---
title: "Homework 4 (due Thursday, November 1st)"
author: I agree to abide by the Stern Code of Conduct - (NAME & NYU ID)
output: html_document
---
```{r include=FALSE}
library(tidyverse)
```
### Question 1
Nagy and others (2007) conducted an experiment to determine if there was a difference between female infants and male infants in social behavior, specifically how often they imitated finger movements made by the experimenter. Gestures in response to the experimenter were coded as 1, 2, or 3 with higher scores for more finger movement.
The mean score for 19 females was 1.47 with an SD of 0.24, and the mean score for 23 males was 1.34 with an SD of 0.15.
#### Part a.
Use this information to compute a **95\% confidence interval** for each group by changing the relevant lines below. The intervals will be plotted when you knit this document.
```{r}
# Enter data here. Note that group 1 is female and group 2 is male.
mean1 <- 0.5
# delete this line and enter code to calculate qt(something, n-1) * sd/sqrt(n)
# modify lower and upper to mean1 - something and mean1 + something
lower1 <- 0
upper1 <- 1
# now do the same for the male group--beware the different sample size!
mean2 <- 0.5
lower2 <- 0
upper2 <- 1
# Don't change anything else in this section below this line
data <- data.frame(sex = c("female", "male"),
mean = c(mean1, mean2),
lower = c(lower1, lower2),
upper = c(upper1, upper2))
ggplot(data, aes(sex, mean)) + geom_point() +
geom_errorbar(aes(x = sex, ymin = lower, ymax = upper)) +
ylim(c(0,3)) + theme_minimal() + ylab("Imitation scores")
```
#### Part b.
The code below computes a 95\% confidence interval for the difference between imitation scores for the two groups: female minus male.
```{r}
# The only part you need to modify is inside the qt() function.
s1 <- 0.24^2/19
s2 <- 0.15^2/23
df <- (s1+s2)^2/(s1^2/18 + s2^2/22)
delta <- sqrt(s1+s2) * qt(0.975, df)
effect <- 1.47 - 1.34
c(effect - delta, effect + delta)
```
Change the confidence level from 95\% to 99\%. Does the new interval contain the number 0? In other words, is the lower limit now negative?
```
answer here
```
#### Part c.
Continuing part b, suppose that the experiment was repeated with a new sample of data from different infants and computed a new 95\% confidence interval for the difference between female and male imitation scores. Which of the following numbers might be different in this new experiment: (1) population means, (2) population variances, (3) sample means, (4) sample variances, (5) the center of the CI, (6) the length of the CI, (7) whether or not the CI contains zero, (8) whether or not the CI contains the difference in population means.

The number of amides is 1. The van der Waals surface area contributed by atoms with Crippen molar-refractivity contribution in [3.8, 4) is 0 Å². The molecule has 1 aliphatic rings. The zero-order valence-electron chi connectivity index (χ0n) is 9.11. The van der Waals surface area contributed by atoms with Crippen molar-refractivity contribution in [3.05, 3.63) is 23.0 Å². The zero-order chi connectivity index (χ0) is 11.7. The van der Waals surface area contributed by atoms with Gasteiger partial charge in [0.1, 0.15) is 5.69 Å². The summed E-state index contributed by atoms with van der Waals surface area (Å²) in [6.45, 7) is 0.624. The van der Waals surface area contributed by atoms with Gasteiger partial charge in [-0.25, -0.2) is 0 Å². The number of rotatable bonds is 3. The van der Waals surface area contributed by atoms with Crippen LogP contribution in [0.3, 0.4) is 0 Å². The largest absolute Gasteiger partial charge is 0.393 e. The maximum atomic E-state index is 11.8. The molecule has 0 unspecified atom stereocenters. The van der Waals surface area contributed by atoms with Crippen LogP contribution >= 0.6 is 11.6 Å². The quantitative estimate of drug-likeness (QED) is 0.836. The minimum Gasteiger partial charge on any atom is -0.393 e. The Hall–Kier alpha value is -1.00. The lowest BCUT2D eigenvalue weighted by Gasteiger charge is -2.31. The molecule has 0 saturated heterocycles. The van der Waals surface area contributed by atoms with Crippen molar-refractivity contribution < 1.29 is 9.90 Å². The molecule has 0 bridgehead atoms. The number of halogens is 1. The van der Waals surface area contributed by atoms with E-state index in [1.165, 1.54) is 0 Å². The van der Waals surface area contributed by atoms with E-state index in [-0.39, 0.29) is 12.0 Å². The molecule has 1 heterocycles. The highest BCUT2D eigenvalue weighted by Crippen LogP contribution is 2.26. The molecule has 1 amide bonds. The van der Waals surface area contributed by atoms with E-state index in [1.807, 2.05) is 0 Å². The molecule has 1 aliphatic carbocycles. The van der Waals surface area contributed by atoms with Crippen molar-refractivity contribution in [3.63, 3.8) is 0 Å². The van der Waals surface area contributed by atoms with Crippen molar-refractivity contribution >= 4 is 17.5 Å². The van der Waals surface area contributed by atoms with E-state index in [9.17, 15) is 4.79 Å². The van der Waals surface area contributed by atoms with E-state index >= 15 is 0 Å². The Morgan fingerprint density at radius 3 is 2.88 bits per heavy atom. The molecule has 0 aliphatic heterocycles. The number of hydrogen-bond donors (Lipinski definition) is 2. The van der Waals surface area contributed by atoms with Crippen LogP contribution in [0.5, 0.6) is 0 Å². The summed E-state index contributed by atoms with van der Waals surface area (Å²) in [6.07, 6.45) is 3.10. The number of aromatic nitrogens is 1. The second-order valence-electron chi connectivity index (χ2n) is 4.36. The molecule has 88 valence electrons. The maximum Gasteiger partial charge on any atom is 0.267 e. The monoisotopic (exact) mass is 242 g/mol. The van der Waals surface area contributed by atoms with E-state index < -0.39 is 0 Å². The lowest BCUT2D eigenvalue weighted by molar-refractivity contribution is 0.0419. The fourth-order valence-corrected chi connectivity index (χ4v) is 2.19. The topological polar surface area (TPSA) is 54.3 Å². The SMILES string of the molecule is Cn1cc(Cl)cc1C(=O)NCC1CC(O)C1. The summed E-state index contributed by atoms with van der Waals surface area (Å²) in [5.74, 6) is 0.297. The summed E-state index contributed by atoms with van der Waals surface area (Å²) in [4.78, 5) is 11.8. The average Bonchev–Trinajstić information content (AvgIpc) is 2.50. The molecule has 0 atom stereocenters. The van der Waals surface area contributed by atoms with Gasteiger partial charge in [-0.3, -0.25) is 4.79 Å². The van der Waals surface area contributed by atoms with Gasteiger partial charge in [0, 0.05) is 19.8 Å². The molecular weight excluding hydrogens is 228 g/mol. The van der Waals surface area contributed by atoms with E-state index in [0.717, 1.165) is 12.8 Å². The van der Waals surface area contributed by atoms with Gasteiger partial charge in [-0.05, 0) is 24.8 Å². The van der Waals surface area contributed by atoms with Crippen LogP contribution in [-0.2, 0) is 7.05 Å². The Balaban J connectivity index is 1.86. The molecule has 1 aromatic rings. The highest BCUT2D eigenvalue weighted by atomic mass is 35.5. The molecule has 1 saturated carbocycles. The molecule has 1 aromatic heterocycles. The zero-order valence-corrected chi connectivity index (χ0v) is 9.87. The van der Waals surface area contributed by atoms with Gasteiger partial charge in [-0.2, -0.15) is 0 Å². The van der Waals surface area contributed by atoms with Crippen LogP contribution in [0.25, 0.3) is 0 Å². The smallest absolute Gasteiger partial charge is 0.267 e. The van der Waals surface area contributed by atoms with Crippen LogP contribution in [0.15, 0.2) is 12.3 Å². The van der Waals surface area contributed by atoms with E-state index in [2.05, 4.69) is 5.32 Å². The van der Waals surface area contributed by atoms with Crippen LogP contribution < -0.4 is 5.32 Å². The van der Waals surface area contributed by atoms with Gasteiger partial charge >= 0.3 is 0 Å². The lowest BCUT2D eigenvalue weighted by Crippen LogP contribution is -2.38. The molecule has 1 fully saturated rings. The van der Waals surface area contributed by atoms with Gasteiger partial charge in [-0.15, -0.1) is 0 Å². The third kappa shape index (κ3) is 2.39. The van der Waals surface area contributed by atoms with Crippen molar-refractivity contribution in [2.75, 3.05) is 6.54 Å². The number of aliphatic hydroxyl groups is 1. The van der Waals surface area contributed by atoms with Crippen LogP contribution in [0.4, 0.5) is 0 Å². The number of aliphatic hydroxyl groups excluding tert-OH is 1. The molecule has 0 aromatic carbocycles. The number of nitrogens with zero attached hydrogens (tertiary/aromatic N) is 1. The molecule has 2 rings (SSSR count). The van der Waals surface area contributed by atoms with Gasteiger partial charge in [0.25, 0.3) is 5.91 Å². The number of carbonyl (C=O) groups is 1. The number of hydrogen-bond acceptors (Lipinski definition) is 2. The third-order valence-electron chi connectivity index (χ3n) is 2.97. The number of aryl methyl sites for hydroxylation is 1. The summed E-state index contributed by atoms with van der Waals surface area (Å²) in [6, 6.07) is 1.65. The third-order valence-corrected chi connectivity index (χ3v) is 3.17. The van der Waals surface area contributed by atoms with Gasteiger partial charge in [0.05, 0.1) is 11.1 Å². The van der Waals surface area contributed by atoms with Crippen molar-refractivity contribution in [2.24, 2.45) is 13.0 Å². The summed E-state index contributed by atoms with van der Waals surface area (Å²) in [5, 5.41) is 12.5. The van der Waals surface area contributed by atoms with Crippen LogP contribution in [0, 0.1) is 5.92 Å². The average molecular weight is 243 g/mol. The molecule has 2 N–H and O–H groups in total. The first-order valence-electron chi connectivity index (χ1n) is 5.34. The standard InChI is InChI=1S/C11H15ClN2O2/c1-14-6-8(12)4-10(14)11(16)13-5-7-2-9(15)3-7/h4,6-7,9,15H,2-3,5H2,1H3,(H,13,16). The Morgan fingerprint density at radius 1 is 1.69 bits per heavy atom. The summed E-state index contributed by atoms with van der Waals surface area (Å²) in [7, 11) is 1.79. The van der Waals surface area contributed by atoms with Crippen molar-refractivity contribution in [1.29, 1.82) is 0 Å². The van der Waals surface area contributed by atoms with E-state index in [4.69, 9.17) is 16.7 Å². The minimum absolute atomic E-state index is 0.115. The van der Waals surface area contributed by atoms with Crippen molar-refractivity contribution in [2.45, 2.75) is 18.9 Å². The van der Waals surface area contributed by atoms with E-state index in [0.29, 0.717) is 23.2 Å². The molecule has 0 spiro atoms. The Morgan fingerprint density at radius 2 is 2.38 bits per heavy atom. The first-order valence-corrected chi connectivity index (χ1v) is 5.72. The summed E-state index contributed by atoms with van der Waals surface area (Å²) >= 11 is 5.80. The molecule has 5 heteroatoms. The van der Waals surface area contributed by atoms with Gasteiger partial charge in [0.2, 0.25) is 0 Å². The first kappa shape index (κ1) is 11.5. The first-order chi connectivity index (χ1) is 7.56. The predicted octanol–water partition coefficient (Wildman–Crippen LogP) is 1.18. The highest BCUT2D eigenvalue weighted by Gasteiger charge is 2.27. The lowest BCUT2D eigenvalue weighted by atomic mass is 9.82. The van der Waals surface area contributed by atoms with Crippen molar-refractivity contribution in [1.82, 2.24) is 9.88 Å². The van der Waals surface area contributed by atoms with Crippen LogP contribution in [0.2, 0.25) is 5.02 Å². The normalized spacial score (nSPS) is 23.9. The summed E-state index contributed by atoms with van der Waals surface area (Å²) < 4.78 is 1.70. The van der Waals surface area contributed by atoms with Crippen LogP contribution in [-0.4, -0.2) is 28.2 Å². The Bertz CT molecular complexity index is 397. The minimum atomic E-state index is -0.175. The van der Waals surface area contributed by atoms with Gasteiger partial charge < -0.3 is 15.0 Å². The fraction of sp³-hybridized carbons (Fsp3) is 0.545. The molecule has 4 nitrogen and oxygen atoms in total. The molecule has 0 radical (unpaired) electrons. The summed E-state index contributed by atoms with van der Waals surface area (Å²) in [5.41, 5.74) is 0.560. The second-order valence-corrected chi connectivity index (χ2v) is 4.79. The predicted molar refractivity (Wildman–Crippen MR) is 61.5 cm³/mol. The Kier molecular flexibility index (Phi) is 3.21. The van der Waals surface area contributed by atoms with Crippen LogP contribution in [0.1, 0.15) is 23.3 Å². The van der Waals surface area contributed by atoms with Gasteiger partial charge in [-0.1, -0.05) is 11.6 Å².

```
answer here
```
### Question 2
In this problem you will generate data where you know the true value of the mean and then construct a confidence interval from that data. First select (highlight) the lines of code below, and then in the menu in the top left click "Code" and then click "Comment/Uncomment Lines." Enter the numbers you want, and then knit.
```{r}
# n <- (write the sample size you want here)
# mu <- (write the true mean you want here)
# sigma2 <- (write the true variance you want here)
# X <- rnorm(n, mean = mu, sd = sqrt(sigma2))
# Xbar <- mean(X)
# SE <- sd(X)/sqrt(n)
# C <- qt(.995, n-1)
# c(Xbar - C * SE, Xbar + C * SE)
```
Now uncomment the line below and change "?" to compute the same confidence interval as the one above, check your answer by seeing that they are the same.
```{r}
# t.test(X, conf.level = ?)
```
Finally, if you now knit the document again without changing any code, do you get the same interval or one that is different?
```
Answer here
```
### Question 3
Finish this question last, after printing your homework. You may assume the sample size is 50. In plot (a), shade the region corresponding to the probability that the T-statistic is larger than c, where c is the constant (multiplier of the standard error) for a **95\%** confidence interval. In plot (b), shade the region corresponding to the sample mean being within the **80\%** interval distance from the population mean.
```{r echo=F}
range <- data.frame(t = c(-3,3), alternative = c("(a)", "(b)"))
ggplot(range, aes(t)) +
stat_function(fun = dt, args = list(df = 39)) +
facet_grid(alternative~.) +
ylab("") +
theme(axis.text.y=element_blank(), axis.ticks.y=element_blank()) +
theme_minimal()
```
# References
Nagy, E., Kompagne, H., Orvos, H., & Pal, A. (2007). Gender‐related differences in neonatal imitation. *Infant and Child Development*, 16(3), 267-276.
https://pdfs.semanticscholar.org/7def/e1f9967d6ddf4e5a24ccc07b7aff4d4daf14.pdf